$1.6 Million Bail: The Price of Freedom

by Court Mouse

On January 25, Daniel McGowan, one of 11 activists indicted on federal charges of arson, property destruction, and conspiracy relating to two incidents that occurred in Oregon in 2001,was released into the custody of his sister. He will be required to live with her, wear an electronic monitor, and report weekly to pre-trial supervisor in New York. Despite vehement protests by the prosecutors that McGowan presents "a serious flight risk," Judge Ann Aiken stated that she had received at least 60 letters from people in his support and let him out on $1.6 million bail. Daniel asserts his innocence by pleading "not guilty" to all 16 charges. Daniel has been a committed activist, working on projects such as the demonstrations against the Republican National Convention in NYC in 2004, "Really Really Free Markets" and prisoner support work, most notably for Jeff "Free" Luers, who is currently serving over 22 years for the burning of three SUVs.

Federal agents arrested Daniel on December 7 while he was working at Women''s Law, which offers legal help to victims of domestic abuse. Daniel was indicted alone, but his arrest comes in the context of a nationwide sweep that involved six others arrested in Oregon, Virginia, and Arizona. Since December 7th there have been two additional arrests and several new charges added to the original indictments. Three of the 11 total people indicted still remain at large. The charges against the defendants stem from several unsolved fires that were claimed by the Earth Liberation Front between 1998 and 2001.

The statutes of limitations for some of the charges were set to expire, and the investigators and prosecution have charged the defendants with almost every unsolved Earth Liberation Front action in the Northwest. The timing of the arrests, the piling of charge upon charge on the defendants, and the use of cooperating witnesses despite almost no physical evidence seem to indicate that investigators and the prosecution are willing to charge and arrest people with no connection to any of these crimes.

The prosecution is relying on testimony from a Cooperating Witness (CW) named Jacob Ferguson. Jacob has confessed to taking part in several arsons and has worn a wire for the FBI to record conversations at environmental and animal rights conferences. During his time as a CW, Jacob was a heroin addict with an addiction that was either ignored or facilitated by federal agents. Now, though facing life imprisonment, he is walking free and was seen driving around Eugene in a new SUV. Despite his doubtful credibility, his cooperation has had widespread consequences. At least three people, including Daniel, are facing life imprisonment if convicted. One, Stanislas "Jack" Meyerhoff, immediately agreed to cooperate with the FBI after his arrest, and another, William Rodgers, ended his life by suffocating himself with a plastic bag. In addition to Stanislas, two more of the original six, Kevin Tubbs and Sarah Kendall Tankersly, have agreed to cooperate with federal investigators. Jen Kolar, who has not been arrested, has also been named as a CW.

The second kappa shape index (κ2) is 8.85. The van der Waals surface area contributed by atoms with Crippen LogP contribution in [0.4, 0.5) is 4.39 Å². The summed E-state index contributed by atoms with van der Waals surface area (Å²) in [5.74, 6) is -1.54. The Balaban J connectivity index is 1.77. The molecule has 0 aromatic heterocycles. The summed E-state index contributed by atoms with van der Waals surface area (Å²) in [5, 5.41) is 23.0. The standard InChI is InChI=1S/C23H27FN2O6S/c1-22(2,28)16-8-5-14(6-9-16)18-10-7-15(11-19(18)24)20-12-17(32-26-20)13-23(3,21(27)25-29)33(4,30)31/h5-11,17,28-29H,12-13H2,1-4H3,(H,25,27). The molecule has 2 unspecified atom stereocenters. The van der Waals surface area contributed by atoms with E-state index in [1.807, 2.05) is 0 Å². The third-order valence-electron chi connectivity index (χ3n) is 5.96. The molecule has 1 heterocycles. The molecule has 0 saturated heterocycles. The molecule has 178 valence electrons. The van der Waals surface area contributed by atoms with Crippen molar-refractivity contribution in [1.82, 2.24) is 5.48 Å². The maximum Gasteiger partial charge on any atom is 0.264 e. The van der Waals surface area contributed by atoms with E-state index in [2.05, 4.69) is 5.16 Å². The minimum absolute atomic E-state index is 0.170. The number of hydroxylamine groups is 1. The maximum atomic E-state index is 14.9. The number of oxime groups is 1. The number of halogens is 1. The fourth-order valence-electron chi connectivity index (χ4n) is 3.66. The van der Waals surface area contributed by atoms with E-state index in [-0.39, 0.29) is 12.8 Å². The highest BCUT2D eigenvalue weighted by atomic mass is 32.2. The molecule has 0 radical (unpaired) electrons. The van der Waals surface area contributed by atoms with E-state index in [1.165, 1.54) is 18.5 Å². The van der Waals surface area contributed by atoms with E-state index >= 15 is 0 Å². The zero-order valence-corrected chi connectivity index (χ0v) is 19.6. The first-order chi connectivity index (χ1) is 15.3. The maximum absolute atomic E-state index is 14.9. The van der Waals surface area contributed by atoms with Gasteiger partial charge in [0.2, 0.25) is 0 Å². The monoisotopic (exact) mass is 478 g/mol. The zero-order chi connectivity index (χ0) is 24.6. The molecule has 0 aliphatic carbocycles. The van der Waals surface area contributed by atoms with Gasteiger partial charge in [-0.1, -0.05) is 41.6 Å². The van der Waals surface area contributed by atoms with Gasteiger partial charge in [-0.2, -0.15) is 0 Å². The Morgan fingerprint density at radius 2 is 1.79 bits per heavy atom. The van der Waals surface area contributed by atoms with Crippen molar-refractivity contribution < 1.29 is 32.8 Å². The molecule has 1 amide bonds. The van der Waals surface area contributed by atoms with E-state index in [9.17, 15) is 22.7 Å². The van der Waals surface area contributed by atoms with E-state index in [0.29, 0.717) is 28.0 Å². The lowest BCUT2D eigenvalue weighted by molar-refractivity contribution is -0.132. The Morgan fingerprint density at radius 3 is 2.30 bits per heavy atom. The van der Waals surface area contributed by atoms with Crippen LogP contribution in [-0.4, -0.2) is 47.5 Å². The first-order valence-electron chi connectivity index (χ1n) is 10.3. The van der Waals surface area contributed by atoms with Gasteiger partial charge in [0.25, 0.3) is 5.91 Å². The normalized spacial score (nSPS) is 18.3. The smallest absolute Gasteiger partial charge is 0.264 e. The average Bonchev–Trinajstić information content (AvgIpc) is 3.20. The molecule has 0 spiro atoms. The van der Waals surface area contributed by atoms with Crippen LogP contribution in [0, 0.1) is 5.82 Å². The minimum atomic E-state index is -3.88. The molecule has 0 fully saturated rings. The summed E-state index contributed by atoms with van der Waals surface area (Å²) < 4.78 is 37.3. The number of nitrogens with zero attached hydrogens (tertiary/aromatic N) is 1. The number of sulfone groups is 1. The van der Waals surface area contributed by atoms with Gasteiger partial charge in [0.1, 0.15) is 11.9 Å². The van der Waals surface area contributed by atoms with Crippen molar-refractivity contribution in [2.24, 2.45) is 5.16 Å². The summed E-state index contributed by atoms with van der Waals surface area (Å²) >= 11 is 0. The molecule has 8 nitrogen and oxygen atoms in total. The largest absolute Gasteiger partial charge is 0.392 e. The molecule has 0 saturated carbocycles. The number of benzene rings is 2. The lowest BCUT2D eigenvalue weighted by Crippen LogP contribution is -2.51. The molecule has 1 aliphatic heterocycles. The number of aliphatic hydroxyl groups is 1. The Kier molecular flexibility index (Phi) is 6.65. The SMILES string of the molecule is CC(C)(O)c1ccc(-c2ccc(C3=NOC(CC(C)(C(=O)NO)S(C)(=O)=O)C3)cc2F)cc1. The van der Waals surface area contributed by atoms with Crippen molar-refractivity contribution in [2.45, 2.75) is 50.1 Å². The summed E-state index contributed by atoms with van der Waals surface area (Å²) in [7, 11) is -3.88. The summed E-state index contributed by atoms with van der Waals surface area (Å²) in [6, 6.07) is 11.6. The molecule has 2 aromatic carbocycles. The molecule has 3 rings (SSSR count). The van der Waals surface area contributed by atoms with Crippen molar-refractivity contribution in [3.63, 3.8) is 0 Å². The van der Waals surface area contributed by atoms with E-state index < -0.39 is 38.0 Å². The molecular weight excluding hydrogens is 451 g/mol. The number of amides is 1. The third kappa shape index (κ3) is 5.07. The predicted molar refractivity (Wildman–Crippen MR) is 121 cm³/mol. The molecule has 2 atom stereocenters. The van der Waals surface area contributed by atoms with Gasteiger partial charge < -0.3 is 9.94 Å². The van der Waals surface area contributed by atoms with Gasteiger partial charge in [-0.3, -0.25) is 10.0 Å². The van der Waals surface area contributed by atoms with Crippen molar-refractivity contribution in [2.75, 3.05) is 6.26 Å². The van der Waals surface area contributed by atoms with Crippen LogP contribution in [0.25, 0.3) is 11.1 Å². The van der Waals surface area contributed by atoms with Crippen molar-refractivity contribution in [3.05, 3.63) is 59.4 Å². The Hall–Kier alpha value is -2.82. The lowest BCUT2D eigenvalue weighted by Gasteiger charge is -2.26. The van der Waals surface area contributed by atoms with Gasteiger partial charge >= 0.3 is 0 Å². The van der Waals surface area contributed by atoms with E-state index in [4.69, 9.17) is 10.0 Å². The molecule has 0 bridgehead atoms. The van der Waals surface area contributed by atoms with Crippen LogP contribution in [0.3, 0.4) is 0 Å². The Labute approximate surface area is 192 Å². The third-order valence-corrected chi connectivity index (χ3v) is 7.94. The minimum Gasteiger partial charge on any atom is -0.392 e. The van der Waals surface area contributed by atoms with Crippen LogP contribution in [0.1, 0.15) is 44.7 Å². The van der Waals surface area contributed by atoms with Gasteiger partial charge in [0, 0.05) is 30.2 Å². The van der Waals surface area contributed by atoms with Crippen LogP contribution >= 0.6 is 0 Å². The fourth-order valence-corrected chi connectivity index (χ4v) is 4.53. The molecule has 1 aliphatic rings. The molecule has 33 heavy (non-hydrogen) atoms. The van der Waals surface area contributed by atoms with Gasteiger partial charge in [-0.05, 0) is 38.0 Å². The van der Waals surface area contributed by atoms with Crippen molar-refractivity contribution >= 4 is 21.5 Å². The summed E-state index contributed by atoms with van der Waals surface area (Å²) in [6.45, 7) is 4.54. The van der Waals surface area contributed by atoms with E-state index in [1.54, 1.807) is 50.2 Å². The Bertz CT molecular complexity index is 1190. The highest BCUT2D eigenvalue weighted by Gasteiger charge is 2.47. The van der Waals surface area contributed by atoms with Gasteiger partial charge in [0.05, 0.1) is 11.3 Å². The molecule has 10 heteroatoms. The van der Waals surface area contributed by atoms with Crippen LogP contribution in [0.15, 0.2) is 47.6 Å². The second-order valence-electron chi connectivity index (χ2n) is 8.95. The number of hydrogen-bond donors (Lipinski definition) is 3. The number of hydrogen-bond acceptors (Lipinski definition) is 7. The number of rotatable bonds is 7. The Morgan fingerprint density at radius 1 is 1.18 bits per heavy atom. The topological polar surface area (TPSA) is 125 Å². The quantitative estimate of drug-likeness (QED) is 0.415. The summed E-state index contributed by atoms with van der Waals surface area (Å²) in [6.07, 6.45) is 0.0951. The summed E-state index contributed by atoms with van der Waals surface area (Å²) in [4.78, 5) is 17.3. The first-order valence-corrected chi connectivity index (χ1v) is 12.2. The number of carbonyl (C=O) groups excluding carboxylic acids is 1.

Before his transfer, Daniel was being held in Lane County Jail in Eugene, Oregon, where his conditions were geared to punish him for his past activism. He was held in a terrorist cellblock in Manhattan before being shuttled around to Oklahoma and California, finally arriving in Oregon after two weeks. He has been held in maximum security, with only one hour out of his cell per day, a limit of 20 pieces of paper in his cell at any given time, and only ten dollars available per week to use in his commissary, none of which could be spent on food. A vegetarian, he has lost over ten pounds since he hasn't had access to enough food and was forbidden from trading food with other detainees. Despite this harsh reality, Daniel has remained strong and positive, mostly because of the amazing support from his community of friends, family, and others.

Daniel's arrest comes as a recent addition to the increased repression on political dissent in the United States. Fault Lines will continue to cover the cases of Daniel and other political prisoners around the U.S.

Download excerpt from original layout in PDF format.